Championing Childminders

When I tell people I meet that some of my work is with childminders some mistakenly have the impression that childminders, just put their little ones  in front of the television and leave them to get on with it.

They could not be more wrong.

Throughout my career as a teacher I have always enjoyed very good relationships with childminders and since the launch of chatta have I really been able to see for myself the invaluable role childminders play in the development and education of young children.

Childminders have a huge amount of experience of what children need, including their development through play and a range of experiences.

Childminder Pippa Ashton author of the brilliant blog “Worm’s Eye View” writes “I believe in lots of outdoor play, trips to the fields and woods, bug hunting, puddle splashing, conker collecting, gardening, den making…….. you name it! Lots of open ended and child led play, which is the very best way for a child to learn. Lots of hands on learning experiences, junk modelling, small world play, music, climbing, exploring and cooking”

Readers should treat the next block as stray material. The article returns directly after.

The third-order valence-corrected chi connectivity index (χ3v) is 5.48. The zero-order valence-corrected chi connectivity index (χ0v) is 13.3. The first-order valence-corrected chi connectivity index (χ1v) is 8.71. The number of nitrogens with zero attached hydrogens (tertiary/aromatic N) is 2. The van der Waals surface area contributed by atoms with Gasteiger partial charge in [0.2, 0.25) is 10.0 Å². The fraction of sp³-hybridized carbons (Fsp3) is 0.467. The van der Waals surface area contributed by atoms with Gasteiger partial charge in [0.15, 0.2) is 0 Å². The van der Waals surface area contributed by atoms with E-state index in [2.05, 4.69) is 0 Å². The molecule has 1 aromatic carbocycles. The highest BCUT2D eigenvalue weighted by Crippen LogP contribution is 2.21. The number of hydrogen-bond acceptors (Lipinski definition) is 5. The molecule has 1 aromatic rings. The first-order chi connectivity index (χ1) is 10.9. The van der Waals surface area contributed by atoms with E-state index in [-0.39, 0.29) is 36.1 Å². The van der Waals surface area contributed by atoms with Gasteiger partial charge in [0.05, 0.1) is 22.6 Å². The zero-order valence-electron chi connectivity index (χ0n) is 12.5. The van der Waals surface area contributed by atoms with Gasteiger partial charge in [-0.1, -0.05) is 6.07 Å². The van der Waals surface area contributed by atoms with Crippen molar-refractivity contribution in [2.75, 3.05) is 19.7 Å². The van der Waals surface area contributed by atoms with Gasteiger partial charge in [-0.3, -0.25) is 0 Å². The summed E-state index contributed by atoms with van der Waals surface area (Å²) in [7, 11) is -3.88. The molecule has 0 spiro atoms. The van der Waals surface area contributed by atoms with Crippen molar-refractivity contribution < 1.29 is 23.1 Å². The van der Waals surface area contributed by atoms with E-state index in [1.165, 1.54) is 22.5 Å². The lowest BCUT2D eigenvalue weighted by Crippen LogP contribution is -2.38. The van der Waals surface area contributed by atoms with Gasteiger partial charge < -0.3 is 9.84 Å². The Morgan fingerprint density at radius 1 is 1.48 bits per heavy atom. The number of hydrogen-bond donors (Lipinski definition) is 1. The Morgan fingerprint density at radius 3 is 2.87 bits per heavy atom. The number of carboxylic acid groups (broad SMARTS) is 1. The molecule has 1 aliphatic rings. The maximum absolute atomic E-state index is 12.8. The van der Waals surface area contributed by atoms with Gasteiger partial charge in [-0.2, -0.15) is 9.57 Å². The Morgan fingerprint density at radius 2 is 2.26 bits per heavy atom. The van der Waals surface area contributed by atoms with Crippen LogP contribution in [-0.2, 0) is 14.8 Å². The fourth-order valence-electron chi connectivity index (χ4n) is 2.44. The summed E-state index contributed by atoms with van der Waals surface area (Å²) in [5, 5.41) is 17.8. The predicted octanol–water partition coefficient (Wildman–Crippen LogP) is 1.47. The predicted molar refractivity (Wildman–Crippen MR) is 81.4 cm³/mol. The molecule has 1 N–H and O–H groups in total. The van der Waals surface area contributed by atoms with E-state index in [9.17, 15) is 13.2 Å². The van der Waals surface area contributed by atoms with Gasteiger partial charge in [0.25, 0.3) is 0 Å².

Childminders do such a crucial job and do it so well, combining care, years of experience, a real understanding of children’s developmental needs.

Over the last 3 years I have spent time and worked with many childminders, and I was delighted to visit childminder Margaret Lonsdale last week to present a “chatta champion” award.

Margaret has been been supported by chatta training and resources and uses chatta to capture images of activities children have done to use for reflection and discussion. She is also recording her own and the children’s voices making the essential link between experiences and language.

“chatta is a good tool to capture play that is already happening. It doesn’t get in the way.” says Margaret. “The training is very clear and support from the chatta team is great. Everyone should try it- childminders like me and parents, as well as nurseries and schools”

Margaret has seen success with a number of children she works with.

“ I have used chatta with a boy called Oliver and have noticed an improvement in his language development.” explains Margaret “Oliver’s mum, Jill, saves all of the chats I share with her as a memory bank for him to receive when he is 18. chatta is not just for the child’s development, it’s also for the adult who models the language to reflect and for other things too”

More and more childminders are joining chatta. Full training is included along with support at every stage. chatta supports play based learning entirely whilst maximising opportunities to develop spoken language skills and ensuring the strongest partnerships with parents and carers.

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